Friday, July 12, 2013

Forgotten Books: The Naked Liar - Harold Adams

This post originally appeared in slightly different form on August 5, 2007.

Some years ago I read one of the books in Harold Adams’s series about Carl Wilcox, a ne’er-do-well ex-con sign painter and part-time private eye who lives in a small town in Depression-era South Dakota. At this late date I couldn’t even tell you which book it was, but I recall that I didn’t like it very much.

I generally like Depression-era novels, though, so I thought it was time to try this series again. THE NAKED LIAR is the fourth appearance of Carl Wilcox and finds him living in the run-down hotel owned by his parents in Corden, South Dakota. One of his poker buddies in a neighboring town turns up murdered, smothered to death while tied naked to a bed after what was apparently some sort of kinky sexual encounter. The man’s wife is in jail, charged with the crime, and her sister hires Carl to prove that someone else is the actual killer.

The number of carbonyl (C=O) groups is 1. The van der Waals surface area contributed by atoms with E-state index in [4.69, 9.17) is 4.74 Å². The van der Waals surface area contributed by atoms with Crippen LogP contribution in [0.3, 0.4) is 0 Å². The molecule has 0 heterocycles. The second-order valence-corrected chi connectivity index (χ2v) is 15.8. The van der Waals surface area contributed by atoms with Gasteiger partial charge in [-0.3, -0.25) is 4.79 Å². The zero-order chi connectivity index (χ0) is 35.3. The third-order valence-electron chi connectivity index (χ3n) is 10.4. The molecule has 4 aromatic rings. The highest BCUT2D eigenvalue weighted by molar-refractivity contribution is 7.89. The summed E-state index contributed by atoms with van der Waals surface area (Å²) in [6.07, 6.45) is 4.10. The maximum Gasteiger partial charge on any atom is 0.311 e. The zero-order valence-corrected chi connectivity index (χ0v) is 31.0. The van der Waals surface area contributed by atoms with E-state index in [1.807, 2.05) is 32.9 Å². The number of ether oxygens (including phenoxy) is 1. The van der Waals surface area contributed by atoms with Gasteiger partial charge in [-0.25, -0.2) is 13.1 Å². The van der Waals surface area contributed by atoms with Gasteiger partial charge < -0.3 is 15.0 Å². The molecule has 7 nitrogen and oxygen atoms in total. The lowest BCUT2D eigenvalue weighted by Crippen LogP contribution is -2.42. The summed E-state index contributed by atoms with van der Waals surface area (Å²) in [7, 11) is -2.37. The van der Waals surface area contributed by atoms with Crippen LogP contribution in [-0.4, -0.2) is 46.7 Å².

This leads to a nice twisty investigation involving the other poker players in Carl’s circle, assorted attractive women, a variety of out-of-town gangsters, and a judge who may or may not be corrupt. It’s all narrated by Carl in an appealing style full of dry humor and occasional bursts of violence.

There are plenty of good lines and well-drawn characters in this novel, and Adams manages to capture the feeling of the times without going overboard on period details, which I really like. The plot meanders along for quite a while without much happening, which I don’t like. Overall, though, I enjoyed this book enough so that there’s no doubt in my mind I’ll read more in the series.

UPDATE: And so I did read two or three more in the series, but then, as usual, I got distracted. (I have the attention span of a puppy.) I keep thinking that I ought to get back to it and read the others, and one of these days I will.


Sean McLachlan said...

I'd never heard of this series. Thanks for bringing it to my attention!

RJR said...

So sad that Harold suffered from writers block before he died. Could have had a few more books.